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Aug 19, 2020
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Sudanese Politician Mubarak Al-Fadil Al-Mahdi Praises UAE-Israel Relations: Sudan Should Follow Suit; An Arab-Israel Alliance Could Confront Iran, Islamic Extremism

#8227 | 05:55
Source: Alghad (UAE/Egypt)

Sudanese economist and politician Mubarak Al-Fadil Al-Mahdi, the Head of the Umma Party, said in an August 19, 2020 interview on Alghad TV (Egypt/UAE) that Sudan would benefit tremendously from establishing relations with Israel. He elaborated that these relations would give Sudan access to Israeli and Western technology, that they would help remove Sudan from the list of countries that support terrorism, and that they would help Sudan out of its current economic crisis. In addition, Al-Mahdi praised the UAE and its Crown Prince Muhammad Bin Zayed for opening "new horizons" for peace in the Middle East. He said that the combination of Arab money with Western innovation could be of great benefit to the Arabs, and that an alliance between Israel, Sudan, Egypt, and the Gulf states could confront Iran and stop the spread of Islamic extremism.

Following are excerpts:

Mubarak Al-Fadil Al-Mahdi: "Israel is an important country for America and the West. It has obtained many technological secrets from the U.S. and elsewhere. Therefore, marrying Arab money with Western- and American-inspired Israeli technological capabilities can be of great economic benefit to our Arab region. In addition, the decision and approach of the United Arab Emirates will open new horizons for a comprehensive peace in the region.




"[Muhammad bin Zayed] took a brave and courageous strategic step that may hasten the end of the Arab-Israeli conflict.




"This agreement [is important] not just for Sudan. It will encourage Sudan to move in that direction, but it will also change the political map in the region and will open new economic and political horizons that will bring stability to the region. It will create new military and economic alliances that will confront the regional challenges of the sectarian Iranian expansion, as well as the spread of Islamic extremism.




"The current interim government is required to end Sudan’s international isolation. This is dependent on ending the enmity with Israel, and this requires Israeli assistance and intervention with the U.S. administration, as well as employing the Jewish-Israeli lobby and influence in America in order to lift the sanctions imposed on Sudan remove Sudan from the list of terror-sponsoring countries. The interim government is undoubtedly authorized to do this. So the two things are connected. You cannot have these sanctions lifted without ending the enmity with Israel, and if you do not use the Israeli capabilities and influence in America, you will not be able to get out of the crisis forced upon Sudan. We are facing [legal] demands to pay tens of billions of dollars in lawsuits submitted by individuals in America. Sudan is incapable of paying these sums of money. So unless there is a powerful intervention from within the U.S. Congress and administration to disengage [Sudan] from these lawsuits and to remove it from the terror list, we will not be able to remove Sudan from that list. Consequently, we will not be able to get debt relief for Sudan’s debts in the Paris Club, and we will not be able to return to the international financing institutions, and to achieve the required economic stability.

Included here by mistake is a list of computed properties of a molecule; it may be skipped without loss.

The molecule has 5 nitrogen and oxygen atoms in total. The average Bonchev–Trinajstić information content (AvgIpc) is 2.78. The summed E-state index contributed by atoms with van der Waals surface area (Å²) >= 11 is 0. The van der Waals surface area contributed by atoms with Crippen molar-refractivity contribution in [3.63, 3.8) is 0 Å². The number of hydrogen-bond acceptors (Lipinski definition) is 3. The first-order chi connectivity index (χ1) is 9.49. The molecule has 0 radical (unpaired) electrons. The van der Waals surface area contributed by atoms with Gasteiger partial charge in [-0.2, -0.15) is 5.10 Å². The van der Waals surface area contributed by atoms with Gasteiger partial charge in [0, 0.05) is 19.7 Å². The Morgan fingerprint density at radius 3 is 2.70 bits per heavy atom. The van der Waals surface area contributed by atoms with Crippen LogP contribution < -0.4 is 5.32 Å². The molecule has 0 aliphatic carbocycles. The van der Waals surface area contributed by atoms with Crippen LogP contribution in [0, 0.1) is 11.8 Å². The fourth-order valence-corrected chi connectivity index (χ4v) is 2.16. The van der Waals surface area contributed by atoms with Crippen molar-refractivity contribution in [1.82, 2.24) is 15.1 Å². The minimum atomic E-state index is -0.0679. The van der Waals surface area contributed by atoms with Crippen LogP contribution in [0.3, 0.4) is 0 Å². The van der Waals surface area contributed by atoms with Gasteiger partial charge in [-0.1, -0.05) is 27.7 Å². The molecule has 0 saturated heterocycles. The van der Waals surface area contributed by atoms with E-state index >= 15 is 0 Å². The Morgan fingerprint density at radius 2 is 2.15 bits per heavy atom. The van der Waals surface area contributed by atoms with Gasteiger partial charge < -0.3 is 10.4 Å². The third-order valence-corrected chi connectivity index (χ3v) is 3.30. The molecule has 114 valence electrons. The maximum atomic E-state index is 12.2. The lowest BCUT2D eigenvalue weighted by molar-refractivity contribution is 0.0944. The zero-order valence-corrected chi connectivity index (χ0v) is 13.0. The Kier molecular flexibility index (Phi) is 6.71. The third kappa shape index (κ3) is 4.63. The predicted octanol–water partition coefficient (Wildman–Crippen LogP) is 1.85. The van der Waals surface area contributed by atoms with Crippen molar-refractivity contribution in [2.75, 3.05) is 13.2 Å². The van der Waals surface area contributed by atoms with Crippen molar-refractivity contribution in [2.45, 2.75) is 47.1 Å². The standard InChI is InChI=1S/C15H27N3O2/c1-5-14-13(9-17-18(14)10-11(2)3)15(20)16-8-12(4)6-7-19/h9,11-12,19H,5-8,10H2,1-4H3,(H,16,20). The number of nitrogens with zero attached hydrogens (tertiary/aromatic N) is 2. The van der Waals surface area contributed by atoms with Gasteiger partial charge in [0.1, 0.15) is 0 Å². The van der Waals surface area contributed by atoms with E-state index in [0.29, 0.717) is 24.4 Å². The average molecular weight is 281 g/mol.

"Sudan is a big agricultural country that needs the Israeli technology in order to develop its agricultural sector. In addition, Sudan has 1,000 km of land on the shores of the Red Sea, and it has an impact on security in the region. Saudi Arabia, Egypt, Israel… The region is undergoing a conflict which is led by Iran. Iran is expanding in this region and is threatening the Bab el-Mandeb Strait and the waterways used by the oil tankers and other vessels. It threatens stability in the region in general. So the alliances in the region have changed. Sudan can play a key role in this new alliance between the Gulf states, Saudi Arabia, Egypt, and Israel, against the security challenge of terrorism and extremism, as well as the sectarian Iranian expansion. There are some 20,000 people from Darfur who have found political asylum in Israel. This is sufficient evidence that the Sudanese have crossed the psychological barrier a long time ago. I am absolutely certain that there is overwhelming support for this in Sudan, with the exception of some pockets of small pan-Arab, Baathists, and Nasserist political parties – some leftists and Islamists who adhere to the ideologies of the past and who peddle the cause of Palestine and Jerusalem."

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